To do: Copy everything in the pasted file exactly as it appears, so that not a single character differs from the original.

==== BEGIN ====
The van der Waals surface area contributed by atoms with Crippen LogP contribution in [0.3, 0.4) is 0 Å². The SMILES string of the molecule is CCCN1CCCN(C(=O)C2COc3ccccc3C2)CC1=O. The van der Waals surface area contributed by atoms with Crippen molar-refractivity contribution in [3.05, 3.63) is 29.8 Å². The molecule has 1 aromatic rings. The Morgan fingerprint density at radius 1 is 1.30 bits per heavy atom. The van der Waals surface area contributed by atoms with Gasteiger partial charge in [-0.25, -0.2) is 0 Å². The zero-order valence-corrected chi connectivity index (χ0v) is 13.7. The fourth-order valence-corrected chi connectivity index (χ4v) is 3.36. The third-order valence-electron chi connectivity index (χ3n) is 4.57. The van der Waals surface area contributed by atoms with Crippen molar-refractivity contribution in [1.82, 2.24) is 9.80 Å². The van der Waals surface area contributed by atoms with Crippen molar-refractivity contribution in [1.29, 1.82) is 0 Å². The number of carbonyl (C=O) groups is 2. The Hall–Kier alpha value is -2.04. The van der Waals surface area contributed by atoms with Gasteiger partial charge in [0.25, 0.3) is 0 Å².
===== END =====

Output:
The van der Waals surface area contributed by atoms with Crippen LogP contribution in [0.3, 0.4) is 0 Å². The SMILES string of the molecule is CCCN1CCCN(C(=O)C2COc3ccccc3C2)CC1=O. The van der Waals surface area contributed by atoms with Crippen molar-refractivity contribution in [3.05, 3.63) is 29.8 Å². The molecule has 1 aromatic rings. The Morgan fingerprint density at radius 1 is 1.30 bits per heavy atom. The van der Waals surface area contributed by atoms with Gasteiger partial charge in [-0.25, -0.2) is 0 Å². The zero-order valence-corrected chi connectivity index (χ0v) is 13.7. The fourth-order valence-corrected chi connectivity index (χ4v) is 3.36. The third-order valence-electron chi connectivity index (χ3n) is 4.57. The van der Waals surface area contributed by atoms with Crippen molar-refractivity contribution in [1.82, 2.24) is 9.80 Å². The van der Waals surface area contributed by atoms with Crippen molar-refractivity contribution in [1.29, 1.82) is 0 Å². The number of carbonyl (C=O) groups is 2. The Hall–Kier alpha value is -2.04. The van der Waals surface area contributed by atoms with Gasteiger partial charge in [0.25, 0.3) is 0 Å².